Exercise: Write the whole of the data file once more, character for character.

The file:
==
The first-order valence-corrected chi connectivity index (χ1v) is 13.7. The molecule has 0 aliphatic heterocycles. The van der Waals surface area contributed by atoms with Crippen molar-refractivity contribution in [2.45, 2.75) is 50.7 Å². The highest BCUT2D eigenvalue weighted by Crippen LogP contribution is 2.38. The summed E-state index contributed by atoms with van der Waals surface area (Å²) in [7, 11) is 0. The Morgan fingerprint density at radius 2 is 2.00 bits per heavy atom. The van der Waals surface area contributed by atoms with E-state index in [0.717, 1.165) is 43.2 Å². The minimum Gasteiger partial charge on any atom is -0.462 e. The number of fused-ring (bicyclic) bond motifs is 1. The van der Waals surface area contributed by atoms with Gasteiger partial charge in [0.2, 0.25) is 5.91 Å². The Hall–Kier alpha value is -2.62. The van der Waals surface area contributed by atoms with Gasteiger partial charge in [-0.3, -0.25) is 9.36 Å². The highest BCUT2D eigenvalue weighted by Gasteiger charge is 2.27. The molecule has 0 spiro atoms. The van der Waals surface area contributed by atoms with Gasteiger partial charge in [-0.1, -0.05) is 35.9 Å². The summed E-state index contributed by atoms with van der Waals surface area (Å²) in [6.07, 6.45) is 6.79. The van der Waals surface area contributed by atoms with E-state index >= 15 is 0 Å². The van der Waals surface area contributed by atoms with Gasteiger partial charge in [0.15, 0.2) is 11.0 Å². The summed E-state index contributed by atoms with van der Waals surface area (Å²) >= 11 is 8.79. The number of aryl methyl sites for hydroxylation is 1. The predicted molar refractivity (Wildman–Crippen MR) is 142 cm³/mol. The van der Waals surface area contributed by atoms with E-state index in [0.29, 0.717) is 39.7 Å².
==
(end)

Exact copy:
The first-order valence-corrected chi connectivity index (χ1v) is 13.7. The molecule has 0 aliphatic heterocycles. The van der Waals surface area contributed by atoms with Crippen molar-refractivity contribution in [2.45, 2.75) is 50.7 Å². The highest BCUT2D eigenvalue weighted by Crippen LogP contribution is 2.38. The summed E-state index contributed by atoms with van der Waals surface area (Å²) in [7, 11) is 0. The Morgan fingerprint density at radius 2 is 2.00 bits per heavy atom. The van der Waals surface area contributed by atoms with E-state index in [0.717, 1.165) is 43.2 Å². The minimum Gasteiger partial charge on any atom is -0.462 e. The number of fused-ring (bicyclic) bond motifs is 1. The van der Waals surface area contributed by atoms with Gasteiger partial charge in [0.2, 0.25) is 5.91 Å². The Hall–Kier alpha value is -2.62. The van der Waals surface area contributed by atoms with Gasteiger partial charge in [-0.3, -0.25) is 9.36 Å². The highest BCUT2D eigenvalue weighted by Gasteiger charge is 2.27. The molecule has 0 spiro atoms. The van der Waals surface area contributed by atoms with Gasteiger partial charge in [-0.1, -0.05) is 35.9 Å². The summed E-state index contributed by atoms with van der Waals surface area (Å²) in [6.07, 6.45) is 6.79. The van der Waals surface area contributed by atoms with E-state index >= 15 is 0 Å². The van der Waals surface area contributed by atoms with Gasteiger partial charge in [0.15, 0.2) is 11.0 Å². The summed E-state index contributed by atoms with van der Waals surface area (Å²) >= 11 is 8.79. The number of aryl methyl sites for hydroxylation is 1. The predicted molar refractivity (Wildman–Crippen MR) is 142 cm³/mol. The van der Waals surface area contributed by atoms with E-state index in [0.29, 0.717) is 39.7 Å².